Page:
In 1986, Adidas returned as the club's kit manufacturer. The partnership lasted until 1989, when PSG signed with Nike. Since the end of its contract with Adidas, until today, Nike has been PSG's shirt supplier. In December 2013, Nike announced the renewal of its partnership with PSG that began from the start of 2014–15 season and will run until at least the 2021–22 campaign. Nike and Paris Saint-Germain have been partners since the 1989–90 season.
PSG's first shirt sponsor was Montreal (1972–1973). The club was then sponsored by Canada Dry (1973–1974), before a long-term deal with RTL (1974–1991). PSG was subsequently sponsored by Commodore (1991–1994), SEAT (1994–1995), Opel (1995–2002), and Thomson (2002–2006). PSG's current shirt sponsor is Emirates. Paris Saint-Germain and Emirates have been partners since 2006.
Records and statistics
Since its inception, Paris Saint-Germain have played 48 seasons, all of which have been spent within the first three levels of the French football league system (Ligue 1, Ligue 2 and Division 3). PSG holds many records, most notably being the most successful French club in history in terms of trophies won, with 38, the only club to have never been relegated from Ligue 1, the club with most consecutive seasons in top-flight (they have played 45 seasons in Ligue 1 since 1974), and one of only two French clubs to have won a major European title.
The Parisians have won the Ligue 1 seven times. The club's worst Ligue 1 finish to date is 16th, their placing at the end of the 1971–72 and 2007–08 seasons. The 2015–16 season was the club's best to date. PSG won all four domestic titles (Ligue 1, Coupe de France, Coupe de la Ligue and Trophée des Champions) and reached the quarter-finals of the UEFA Champions League. In Ligue 1, the capital club finished with 96 points (national record), while Zlatan Ibrahimović scored 50 goals in all competitions (national record). However, the club's record for most goals in a season was set in 2017–18, when the capital side scored 171 goals in all competitions.
Paris SG are also the only club to have won the Coupe de la Ligue five times in a row (2014–2018), the only club to have won the Coupe de France four times in a row (2015–2018), one of only two clubs to win the Trophée des Champions six times in a row (2013–2018), the only European club to have won all four national titles (Ligue 1, Coupe de France, Coupe de la Ligue and Trophée des Champions) in a single season (2014–15, 2015–16 and 2017–18), the only club to have won the Coupe de France without conceding a single goal (1992–93 and 2016–17), and the youngest European club to have won a European trophy.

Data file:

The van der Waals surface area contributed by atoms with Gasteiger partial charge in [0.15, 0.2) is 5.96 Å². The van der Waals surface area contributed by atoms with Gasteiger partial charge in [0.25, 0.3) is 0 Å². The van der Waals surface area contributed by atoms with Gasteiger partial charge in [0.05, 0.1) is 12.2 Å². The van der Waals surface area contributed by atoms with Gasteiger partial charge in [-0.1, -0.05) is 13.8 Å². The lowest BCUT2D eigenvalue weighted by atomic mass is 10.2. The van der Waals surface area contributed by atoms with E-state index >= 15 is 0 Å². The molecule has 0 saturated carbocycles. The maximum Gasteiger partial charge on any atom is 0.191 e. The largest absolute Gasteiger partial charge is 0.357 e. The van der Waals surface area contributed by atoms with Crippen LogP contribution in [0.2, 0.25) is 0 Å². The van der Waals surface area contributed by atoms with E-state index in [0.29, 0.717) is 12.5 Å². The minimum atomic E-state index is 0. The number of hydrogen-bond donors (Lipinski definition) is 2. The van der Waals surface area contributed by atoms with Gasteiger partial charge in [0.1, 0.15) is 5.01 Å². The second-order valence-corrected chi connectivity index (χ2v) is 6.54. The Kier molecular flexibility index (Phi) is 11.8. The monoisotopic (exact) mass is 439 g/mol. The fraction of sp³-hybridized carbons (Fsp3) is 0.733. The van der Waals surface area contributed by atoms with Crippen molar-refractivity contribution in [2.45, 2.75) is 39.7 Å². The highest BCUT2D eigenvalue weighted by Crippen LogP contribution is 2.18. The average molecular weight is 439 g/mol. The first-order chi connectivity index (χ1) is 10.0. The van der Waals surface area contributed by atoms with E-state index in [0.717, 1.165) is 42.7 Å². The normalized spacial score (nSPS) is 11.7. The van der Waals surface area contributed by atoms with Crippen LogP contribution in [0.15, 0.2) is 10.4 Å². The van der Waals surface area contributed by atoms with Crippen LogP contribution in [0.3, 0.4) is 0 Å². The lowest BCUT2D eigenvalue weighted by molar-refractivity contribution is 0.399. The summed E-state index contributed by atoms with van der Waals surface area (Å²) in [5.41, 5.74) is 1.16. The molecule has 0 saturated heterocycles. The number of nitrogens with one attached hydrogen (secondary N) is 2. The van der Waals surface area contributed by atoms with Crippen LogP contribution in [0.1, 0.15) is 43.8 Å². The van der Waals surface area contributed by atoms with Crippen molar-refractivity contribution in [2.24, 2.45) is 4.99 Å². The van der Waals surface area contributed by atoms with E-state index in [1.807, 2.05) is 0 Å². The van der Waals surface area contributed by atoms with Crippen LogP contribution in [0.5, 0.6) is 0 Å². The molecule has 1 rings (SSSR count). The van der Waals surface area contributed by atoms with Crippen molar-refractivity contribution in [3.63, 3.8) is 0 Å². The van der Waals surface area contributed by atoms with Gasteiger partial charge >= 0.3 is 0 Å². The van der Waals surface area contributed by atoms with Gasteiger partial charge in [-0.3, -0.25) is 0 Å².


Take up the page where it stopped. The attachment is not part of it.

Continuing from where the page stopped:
- As of the 2018–19 season.
|Domestic||Ligue 1||7||1985–86, 1993–94, 2012–13, 2013–14, 2014–15, 2015–16, 2017–18|
|Coupe de France||12||1981–82, 1982–83, 1992–93, 1994–95, 1997–98, 2003–04, 2005–06, 2009–10, 2014–15, 2015–16, 2016–17, 2017–18|
|Coupe de la Ligue||8||1994–95, 1997–98, 2007–08, 2013–14, 2014–15, 2015–16, 2016–17, 2017–18|
|Trophée des Champions||8||1995, 1998, 2013, 2014, 2015, 2016, 2017, 2018|
|European||UEFA Cup Winners' Cup||1||1995–96|
|UEFA Intertoto Cup||1||2001|
French teams are limited to four players without EU citizenship. Hence, the squad list includes only the principal nationality of each player; several non-European players on the squad have dual citizenship with an EU country. Also, players from the ACP countries—countries in Africa, the Caribbean, and the Pacific that are signatories to the Cotonou Agreement—are not counted against non-EU quotas due to the Kolpak ruling.
- As of the 2018–19 season.
Note: Flags indicate national team as defined under FIFA eligibility rules. Players may hold more than one non-FIFA nationality.
Out on loan
Note: Flags indicate national team as defined under FIFA eligibility rules. Players may hold more than one non-FIFA nationality.
Hall of Fame
In July 2017, the club announced its "Hall of Fame" of notable players. The inaugural induction saw 20 former players named, including record appearance maker Jean-Marc Pilorget, all-time assist leader Safet Sušić, longest-serving captain Dominique Bathenay, and Ballon d'Or winner George Weah.
|Assistant Coaches||Arno Michels|
|Goalkeeper Coach||Gianluca Spinelli|
|Video Analysis Manager||Benjamin Weber|
|Performance Manager||Martin Buchheit|
|Fitness Coaches||Denis Lefebvre|
|General Manager||Jean-Claude Blanc|
|Sporting director||Antero Henrique|
|Academy director||Jean-François Pien|